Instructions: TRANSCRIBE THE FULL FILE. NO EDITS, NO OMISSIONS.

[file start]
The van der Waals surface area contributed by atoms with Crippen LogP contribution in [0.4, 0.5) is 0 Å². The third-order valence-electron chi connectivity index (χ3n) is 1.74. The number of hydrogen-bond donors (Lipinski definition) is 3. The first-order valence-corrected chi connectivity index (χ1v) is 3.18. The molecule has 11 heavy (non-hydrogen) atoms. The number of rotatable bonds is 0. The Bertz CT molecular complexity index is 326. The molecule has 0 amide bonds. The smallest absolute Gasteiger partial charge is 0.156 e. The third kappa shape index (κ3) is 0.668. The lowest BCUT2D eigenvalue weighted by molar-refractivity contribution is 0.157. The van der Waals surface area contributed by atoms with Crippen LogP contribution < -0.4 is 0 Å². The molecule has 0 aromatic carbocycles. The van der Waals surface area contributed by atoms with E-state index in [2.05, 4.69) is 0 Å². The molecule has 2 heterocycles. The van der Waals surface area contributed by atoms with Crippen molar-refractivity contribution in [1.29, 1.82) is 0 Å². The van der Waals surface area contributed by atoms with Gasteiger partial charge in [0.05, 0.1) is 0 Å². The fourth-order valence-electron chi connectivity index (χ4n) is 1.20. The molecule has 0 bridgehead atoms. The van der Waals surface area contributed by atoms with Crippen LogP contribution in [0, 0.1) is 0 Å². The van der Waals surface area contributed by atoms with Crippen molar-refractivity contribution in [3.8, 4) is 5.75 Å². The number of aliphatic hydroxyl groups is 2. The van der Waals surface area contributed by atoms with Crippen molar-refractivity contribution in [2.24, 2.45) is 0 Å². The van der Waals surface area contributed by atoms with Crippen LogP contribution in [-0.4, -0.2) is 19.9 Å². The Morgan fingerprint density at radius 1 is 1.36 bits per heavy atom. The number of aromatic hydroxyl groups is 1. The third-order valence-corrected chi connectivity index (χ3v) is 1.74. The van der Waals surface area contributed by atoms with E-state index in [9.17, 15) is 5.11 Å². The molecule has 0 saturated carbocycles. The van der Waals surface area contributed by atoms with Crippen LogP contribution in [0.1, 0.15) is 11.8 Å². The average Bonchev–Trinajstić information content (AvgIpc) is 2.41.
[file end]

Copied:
The van der Waals surface area contributed by atoms with Crippen LogP contribution in [0.4, 0.5) is 0 Å². The third-order valence-electron chi connectivity index (χ3n) is 1.74. The number of hydrogen-bond donors (Lipinski definition) is 3. The first-order valence-corrected chi connectivity index (χ1v) is 3.18. The molecule has 11 heavy (non-hydrogen) atoms. The number of rotatable bonds is 0. The Bertz CT molecular complexity index is 326. The molecule has 0 amide bonds. The smallest absolute Gasteiger partial charge is 0.156 e. The third kappa shape index (κ3) is 0.668. The lowest BCUT2D eigenvalue weighted by molar-refractivity contribution is 0.157. The van der Waals surface area contributed by atoms with Crippen LogP contribution < -0.4 is 0 Å². The molecule has 0 aromatic carbocycles. The van der Waals surface area contributed by atoms with E-state index in [2.05, 4.69) is 0 Å². The molecule has 2 heterocycles. The van der Waals surface area contributed by atoms with Crippen molar-refractivity contribution in [1.29, 1.82) is 0 Å². The van der Waals surface area contributed by atoms with Gasteiger partial charge in [0.05, 0.1) is 0 Å². The fourth-order valence-electron chi connectivity index (χ4n) is 1.20. The molecule has 0 bridgehead atoms. The van der Waals surface area contributed by atoms with Crippen LogP contribution in [0, 0.1) is 0 Å². The van der Waals surface area contributed by atoms with Crippen molar-refractivity contribution in [3.8, 4) is 5.75 Å². The number of aliphatic hydroxyl groups is 2. The van der Waals surface area contributed by atoms with Crippen molar-refractivity contribution in [2.24, 2.45) is 0 Å². The van der Waals surface area contributed by atoms with Crippen LogP contribution in [-0.4, -0.2) is 19.9 Å². The Morgan fingerprint density at radius 1 is 1.36 bits per heavy atom. The number of aromatic hydroxyl groups is 1. The third-order valence-corrected chi connectivity index (χ3v) is 1.74. The van der Waals surface area contributed by atoms with E-state index in [9.17, 15) is 5.11 Å². The molecule has 0 saturated carbocycles. The van der Waals surface area contributed by atoms with Crippen LogP contribution in [0.1, 0.15) is 11.8 Å². The average Bonchev–Trinajstić information content (AvgIpc) is 2.41.